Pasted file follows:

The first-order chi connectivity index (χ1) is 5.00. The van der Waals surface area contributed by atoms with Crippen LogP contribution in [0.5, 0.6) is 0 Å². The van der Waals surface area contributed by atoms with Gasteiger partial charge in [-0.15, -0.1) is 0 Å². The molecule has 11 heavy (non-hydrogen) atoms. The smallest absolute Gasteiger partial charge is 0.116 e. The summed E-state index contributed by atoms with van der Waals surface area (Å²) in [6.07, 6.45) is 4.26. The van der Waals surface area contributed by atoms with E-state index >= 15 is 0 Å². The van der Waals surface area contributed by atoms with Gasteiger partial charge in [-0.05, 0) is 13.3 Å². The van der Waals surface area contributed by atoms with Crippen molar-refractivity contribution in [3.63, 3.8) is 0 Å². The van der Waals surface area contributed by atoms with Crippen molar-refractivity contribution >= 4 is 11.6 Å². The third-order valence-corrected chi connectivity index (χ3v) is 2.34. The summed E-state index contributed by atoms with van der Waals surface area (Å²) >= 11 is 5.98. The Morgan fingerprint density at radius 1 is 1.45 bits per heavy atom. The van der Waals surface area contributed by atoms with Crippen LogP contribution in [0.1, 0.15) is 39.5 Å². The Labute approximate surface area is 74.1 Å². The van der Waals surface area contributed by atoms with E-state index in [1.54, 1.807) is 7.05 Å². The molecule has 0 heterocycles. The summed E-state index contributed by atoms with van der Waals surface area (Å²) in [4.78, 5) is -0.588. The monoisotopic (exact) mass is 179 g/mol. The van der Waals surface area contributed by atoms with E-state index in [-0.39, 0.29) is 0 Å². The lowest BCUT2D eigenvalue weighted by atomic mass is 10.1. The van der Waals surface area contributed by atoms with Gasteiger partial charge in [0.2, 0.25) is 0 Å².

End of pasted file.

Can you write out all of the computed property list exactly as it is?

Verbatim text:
The first-order chi connectivity index (χ1) is 5.00. The van der Waals surface area contributed by atoms with Crippen LogP contribution in [0.5, 0.6) is 0 Å². The van der Waals surface area contributed by atoms with Gasteiger partial charge in [-0.15, -0.1) is 0 Å². The molecule has 11 heavy (non-hydrogen) atoms. The smallest absolute Gasteiger partial charge is 0.116 e. The summed E-state index contributed by atoms with van der Waals surface area (Å²) in [6.07, 6.45) is 4.26. The van der Waals surface area contributed by atoms with E-state index >= 15 is 0 Å². The van der Waals surface area contributed by atoms with Gasteiger partial charge in [-0.05, 0) is 13.3 Å². The van der Waals surface area contributed by atoms with Crippen molar-refractivity contribution in [3.63, 3.8) is 0 Å². The van der Waals surface area contributed by atoms with Crippen molar-refractivity contribution >= 4 is 11.6 Å². The third-order valence-corrected chi connectivity index (χ3v) is 2.34. The summed E-state index contributed by atoms with van der Waals surface area (Å²) >= 11 is 5.98. The Morgan fingerprint density at radius 1 is 1.45 bits per heavy atom. The van der Waals surface area contributed by atoms with Crippen LogP contribution in [0.1, 0.15) is 39.5 Å². The Labute approximate surface area is 74.1 Å². The van der Waals surface area contributed by atoms with E-state index in [1.54, 1.807) is 7.05 Å². The molecule has 0 heterocycles. The summed E-state index contributed by atoms with van der Waals surface area (Å²) in [4.78, 5) is -0.588. The monoisotopic (exact) mass is 179 g/mol. The van der Waals surface area contributed by atoms with E-state index in [-0.39, 0.29) is 0 Å². The lowest BCUT2D eigenvalue weighted by atomic mass is 10.1. The van der Waals surface area contributed by atoms with Gasteiger partial charge in [0.2, 0.25) is 0 Å².